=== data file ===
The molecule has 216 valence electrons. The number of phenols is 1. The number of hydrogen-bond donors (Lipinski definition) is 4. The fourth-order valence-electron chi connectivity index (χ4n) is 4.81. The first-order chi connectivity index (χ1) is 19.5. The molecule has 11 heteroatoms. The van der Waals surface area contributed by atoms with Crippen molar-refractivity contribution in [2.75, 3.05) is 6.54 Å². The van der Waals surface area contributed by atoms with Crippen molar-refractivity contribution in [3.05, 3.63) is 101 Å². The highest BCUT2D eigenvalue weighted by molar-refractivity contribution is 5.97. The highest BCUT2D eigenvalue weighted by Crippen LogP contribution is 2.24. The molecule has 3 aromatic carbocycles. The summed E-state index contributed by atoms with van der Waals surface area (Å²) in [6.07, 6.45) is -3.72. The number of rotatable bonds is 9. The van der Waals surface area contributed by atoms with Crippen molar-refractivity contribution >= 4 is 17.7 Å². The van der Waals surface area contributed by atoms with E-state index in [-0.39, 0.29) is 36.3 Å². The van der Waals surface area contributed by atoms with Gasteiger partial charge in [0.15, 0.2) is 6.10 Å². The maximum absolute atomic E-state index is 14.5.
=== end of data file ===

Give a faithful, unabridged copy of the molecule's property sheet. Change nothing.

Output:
The molecule has 216 valence electrons. The number of phenols is 1. The number of hydrogen-bond donors (Lipinski definition) is 4. The fourth-order valence-electron chi connectivity index (χ4n) is 4.81. The first-order chi connectivity index (χ1) is 19.5. The molecule has 11 heteroatoms. The van der Waals surface area contributed by atoms with Crippen molar-refractivity contribution in [2.75, 3.05) is 6.54 Å². The van der Waals surface area contributed by atoms with Crippen molar-refractivity contribution in [3.05, 3.63) is 101 Å². The highest BCUT2D eigenvalue weighted by molar-refractivity contribution is 5.97. The highest BCUT2D eigenvalue weighted by Crippen LogP contribution is 2.24. The molecule has 3 aromatic carbocycles. The summed E-state index contributed by atoms with van der Waals surface area (Å²) in [6.07, 6.45) is -3.72. The number of rotatable bonds is 9. The van der Waals surface area contributed by atoms with Crippen molar-refractivity contribution >= 4 is 17.7 Å². The van der Waals surface area contributed by atoms with E-state index in [-0.39, 0.29) is 36.3 Å². The van der Waals surface area contributed by atoms with Gasteiger partial charge in [0.15, 0.2) is 6.10 Å². The maximum absolute atomic E-state index is 14.5.